Network Rail has announced overhead power lines have gone live as part of the Edinburgh Glasgow Improvement Programme (EGIP).
This latest electrification announcement is a major step to connection of the line from Glasgow to Falkirk Grahamston, which will extend the distance electric trains can run.
The overhead power lines that have gone live – the official date given was 12 March – are for the railway between Cumbernauld and Greenhill Lower junction, which carry 25,000 volts of electricity.
It is the latest section of Scotland’s railway that has been energised, and comes hot on the heels of completion last autumn of the electrification of the main Edinburgh to Glasgow line, via Falkirk.
Moreover, this latest announcement once again reaffirms just how crucial electrification is for the future of Britain’s railways, and as a result, the role that firms supplying overhead line equipment are.
Kevin McClelland is the route delivery director for infrastructure projects at Network Rail. He explained not only the importance of safety around electrification, but also how energising the rail lines will improve the service.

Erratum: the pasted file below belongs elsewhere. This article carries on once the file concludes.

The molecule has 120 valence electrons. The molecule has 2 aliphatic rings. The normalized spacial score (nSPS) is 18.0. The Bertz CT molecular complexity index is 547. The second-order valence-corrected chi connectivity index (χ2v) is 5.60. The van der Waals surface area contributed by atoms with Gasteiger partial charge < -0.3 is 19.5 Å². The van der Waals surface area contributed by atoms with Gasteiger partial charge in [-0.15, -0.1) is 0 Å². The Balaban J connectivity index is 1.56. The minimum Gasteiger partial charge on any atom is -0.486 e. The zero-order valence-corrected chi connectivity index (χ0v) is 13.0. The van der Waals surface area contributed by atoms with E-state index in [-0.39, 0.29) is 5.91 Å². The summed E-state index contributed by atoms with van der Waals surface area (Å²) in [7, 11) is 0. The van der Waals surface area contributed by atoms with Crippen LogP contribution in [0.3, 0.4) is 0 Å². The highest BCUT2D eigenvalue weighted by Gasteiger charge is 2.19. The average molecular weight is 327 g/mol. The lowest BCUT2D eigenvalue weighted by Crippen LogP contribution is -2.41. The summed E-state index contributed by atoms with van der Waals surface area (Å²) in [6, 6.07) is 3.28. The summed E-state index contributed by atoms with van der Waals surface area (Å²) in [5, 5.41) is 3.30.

He said: “Electrification marks a significant change to the railway environment in terms of risk for those living or working near to the newly electrified routes so it is important we do what we can to make people, particularly young people, aware of this change and encourage them to stay safe near the railway.
“Energisation is also an important phase of work to test and validate the new equipment and ensure it is operating as it should ahead of the introduction of electric trains on the route.
“The benefit of electric trains is they will be quieter and accelerate faster than the diesel ones they replace. The overhead power lines we have installed carry 25,000 volts of electricity.
“The message is a simple one – electrified lines are always on, so always stay off.”
The EGIP – one of the Scottish government’s flagship railway projects – will reduce journey times and add more capacity along with more reliable journeys.